It helped that we often had dates planned that involved “doing” something together or being with other people. His creativity kept us busy and away from just being home alone. Too much time alone behind closed doors was not going to set us up for the purity we wanted. I valued the times playing frisbee golf, seeing an old movie on campus, getting ice cream, going on bike rides, seeing a Christmas performance, sharing chicken fried steak, going to church together, playing cards, going on double dates or seeing the capital.

Once we got close to engagement I could tell that it was not going to be a long engagement. Once Brian knew he wanted to marry me and I had a ring, the wedding was not going to be too far in the future. He wanted to heed the advice of some wise people who knew a shorter engagement was often better. Some couples we talk to do well with the boundaries they have set up for physical intimacy while they are dating, but once the engagement is announced it is a real battle that they often lose. It is difficult to find couples who are able to keep the standards they have set for themselves. Parents may feel like the engaged couple need much more time to plan the wedding and for “getting to know” one-another. From my experience with couples, the longer the engagement the more difficult it is on the couple.

3. Discipline goes a long way in dating — and in marriage

I observed Brian’s discipline in many ways. He didn’t say, “I love you,” until he was ready to give me a ring. He wanted to reserve those words for the one he would marry. The security of a dating relationship does not come through those words alone, but through a person’s character. The words, “I love you,” and talk of marriage can take your heart places. He also was not going to kiss me until he put a ring on my finger, and then he wanted to limit it also. He was determined to keep good boundaries in the physical intimacy area.

I also observed his self-control and discipline in his intentional study of God’s word, his regular accountability with friends and as a good engineering student. He didn’t plan some “devotional” time with me, but I could see his growing love for God, a deepening desire to know Him and make Him known, and openness with God’s plans for his life. His love for God’s word spilled over into his character, how he treated me, his thoughts on money, occupation and the future. I can see how self-control and discipline in one area tended to flow into other areas of his life, which has also gone with him throughout our marriage. I can think of numerous situations and circumstances where I am thankful for this kind of character in him.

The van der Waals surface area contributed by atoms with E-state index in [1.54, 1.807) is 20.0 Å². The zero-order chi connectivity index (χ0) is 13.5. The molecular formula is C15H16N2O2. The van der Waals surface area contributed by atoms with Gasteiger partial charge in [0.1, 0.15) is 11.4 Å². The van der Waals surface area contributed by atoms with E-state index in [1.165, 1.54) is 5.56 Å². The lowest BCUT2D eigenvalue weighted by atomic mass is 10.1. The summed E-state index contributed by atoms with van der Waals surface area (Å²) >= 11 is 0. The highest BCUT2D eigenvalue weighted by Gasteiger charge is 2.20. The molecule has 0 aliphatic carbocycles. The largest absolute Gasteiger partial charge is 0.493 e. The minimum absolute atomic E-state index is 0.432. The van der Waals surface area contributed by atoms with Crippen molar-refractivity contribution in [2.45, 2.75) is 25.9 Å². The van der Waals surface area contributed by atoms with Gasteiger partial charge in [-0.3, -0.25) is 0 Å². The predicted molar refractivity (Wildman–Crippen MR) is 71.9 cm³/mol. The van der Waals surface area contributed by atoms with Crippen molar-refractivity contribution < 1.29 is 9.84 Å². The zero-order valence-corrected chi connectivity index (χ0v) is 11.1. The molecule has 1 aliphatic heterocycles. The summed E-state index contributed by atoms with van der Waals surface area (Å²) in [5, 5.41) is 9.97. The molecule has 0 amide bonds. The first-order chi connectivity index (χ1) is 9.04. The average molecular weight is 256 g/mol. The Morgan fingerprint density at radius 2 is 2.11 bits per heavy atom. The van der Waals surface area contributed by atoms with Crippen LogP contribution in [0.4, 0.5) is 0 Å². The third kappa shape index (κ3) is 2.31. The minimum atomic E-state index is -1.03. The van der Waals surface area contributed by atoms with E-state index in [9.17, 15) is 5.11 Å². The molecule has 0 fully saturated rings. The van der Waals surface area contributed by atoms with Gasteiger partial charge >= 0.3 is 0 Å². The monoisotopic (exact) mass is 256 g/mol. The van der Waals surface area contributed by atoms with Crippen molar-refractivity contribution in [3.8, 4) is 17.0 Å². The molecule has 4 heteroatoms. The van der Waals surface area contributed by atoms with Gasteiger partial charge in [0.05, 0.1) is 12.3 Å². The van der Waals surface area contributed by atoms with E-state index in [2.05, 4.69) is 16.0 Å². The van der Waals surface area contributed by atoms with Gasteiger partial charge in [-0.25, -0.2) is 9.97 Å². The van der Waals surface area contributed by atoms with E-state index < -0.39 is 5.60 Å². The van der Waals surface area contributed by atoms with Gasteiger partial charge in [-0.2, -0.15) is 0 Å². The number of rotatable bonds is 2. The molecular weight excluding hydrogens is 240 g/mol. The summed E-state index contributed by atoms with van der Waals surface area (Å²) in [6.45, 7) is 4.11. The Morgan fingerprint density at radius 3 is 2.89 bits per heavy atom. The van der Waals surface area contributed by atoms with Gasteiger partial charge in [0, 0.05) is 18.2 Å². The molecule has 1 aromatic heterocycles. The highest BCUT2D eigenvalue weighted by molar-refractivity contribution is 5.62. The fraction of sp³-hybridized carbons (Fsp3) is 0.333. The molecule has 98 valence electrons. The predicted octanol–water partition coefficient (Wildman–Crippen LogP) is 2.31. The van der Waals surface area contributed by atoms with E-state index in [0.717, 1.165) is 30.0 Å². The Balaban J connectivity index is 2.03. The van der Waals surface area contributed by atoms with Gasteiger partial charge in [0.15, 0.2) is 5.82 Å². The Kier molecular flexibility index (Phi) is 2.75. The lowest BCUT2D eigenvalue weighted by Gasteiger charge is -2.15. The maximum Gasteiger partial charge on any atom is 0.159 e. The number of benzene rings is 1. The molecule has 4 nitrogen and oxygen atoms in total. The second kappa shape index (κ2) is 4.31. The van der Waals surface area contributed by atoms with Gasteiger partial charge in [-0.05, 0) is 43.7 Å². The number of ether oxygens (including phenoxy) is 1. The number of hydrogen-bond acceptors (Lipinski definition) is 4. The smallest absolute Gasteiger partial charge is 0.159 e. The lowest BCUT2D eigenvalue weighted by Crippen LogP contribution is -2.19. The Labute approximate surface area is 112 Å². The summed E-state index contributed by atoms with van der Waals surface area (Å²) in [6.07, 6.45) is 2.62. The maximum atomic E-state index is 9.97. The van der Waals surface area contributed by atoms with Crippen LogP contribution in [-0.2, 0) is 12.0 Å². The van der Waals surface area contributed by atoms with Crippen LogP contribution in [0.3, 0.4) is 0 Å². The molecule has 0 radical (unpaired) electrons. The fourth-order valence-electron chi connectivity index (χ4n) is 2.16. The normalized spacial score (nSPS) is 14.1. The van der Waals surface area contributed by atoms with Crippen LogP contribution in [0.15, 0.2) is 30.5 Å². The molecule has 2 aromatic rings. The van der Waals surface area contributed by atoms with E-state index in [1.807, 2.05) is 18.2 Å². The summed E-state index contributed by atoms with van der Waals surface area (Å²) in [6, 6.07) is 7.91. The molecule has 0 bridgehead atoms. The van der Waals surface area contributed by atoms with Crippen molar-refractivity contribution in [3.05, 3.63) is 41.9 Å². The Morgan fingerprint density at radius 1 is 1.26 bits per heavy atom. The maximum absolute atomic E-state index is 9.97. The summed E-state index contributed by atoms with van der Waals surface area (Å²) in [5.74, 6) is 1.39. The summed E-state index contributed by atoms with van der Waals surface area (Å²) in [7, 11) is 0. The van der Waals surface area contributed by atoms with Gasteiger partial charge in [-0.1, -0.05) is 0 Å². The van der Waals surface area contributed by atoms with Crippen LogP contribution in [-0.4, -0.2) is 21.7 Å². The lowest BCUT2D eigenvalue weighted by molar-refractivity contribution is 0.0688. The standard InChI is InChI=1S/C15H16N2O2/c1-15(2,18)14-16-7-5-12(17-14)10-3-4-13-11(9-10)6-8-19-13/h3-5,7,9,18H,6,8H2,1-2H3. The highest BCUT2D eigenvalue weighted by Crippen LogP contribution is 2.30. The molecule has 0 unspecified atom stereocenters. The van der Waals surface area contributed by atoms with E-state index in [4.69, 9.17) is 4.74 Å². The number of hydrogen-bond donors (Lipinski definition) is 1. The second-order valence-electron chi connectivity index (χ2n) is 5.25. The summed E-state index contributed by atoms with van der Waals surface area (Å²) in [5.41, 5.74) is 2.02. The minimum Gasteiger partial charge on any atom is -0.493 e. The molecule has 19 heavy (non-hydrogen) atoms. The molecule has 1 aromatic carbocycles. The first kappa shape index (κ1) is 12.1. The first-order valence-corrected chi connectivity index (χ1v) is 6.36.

4. My dating life affects my children.

Looking back I can see how the way he dated me impacts me now and even affects our children. Of course, I didn’t think about that way back then! It is so interesting talking about dating with my kids. I can see how Brian lead the way for this time, without even knowing it. As I talk with my boys about girls and dating, I can’t help but share with them the way their dad dated me and what I admire about their dad. I hear myself saying things like, ” Just make it clear through your actions.” I share creative ideas for getting out and doing things (a little more difficult in College Station). I talk about physical intimacy and treating them as someone’s future spouse.

“You tend to marry the people you date”

To be honest, I hesitated posting this post. For one, I didn’t want to it seem void of romance, emotion, sweet gestures and physical touch. I couldn’t include everything I appreciated about the way Brian dated me! There were plenty of little notes, long talks, attentiveness and handholding. Second, I didn’t want it to seem as if Brian and I did everything perfect. (Remember the second date from a few posts ago?) We had our share of misunderstandings, frustrations, tears and asking one another for forgiveness. Last… I was reminded of a certain movie that is coming out very soon that is void of real love and character. When it came out as a book and I read about it, it was obvious it exploits women, money, marriage and sex for one person’s gain. This is nothing like the love Jesus modeled for us. For, “the fruit of the Spirit is love, joy, peace, patience, kindness, goodness, faithfulness, gentleness, self-control…” (Some scholars suggest it could be written with a colon after love. Love is like the following:…) This is the kind of love the world is waiting for.

While dating I could see that Brian’s character came from the work God was doing in his life and this affected the way he dated me. And that goes a long way. As Brian likes to say, “You tend to marry the people you date.” I am thankful for that!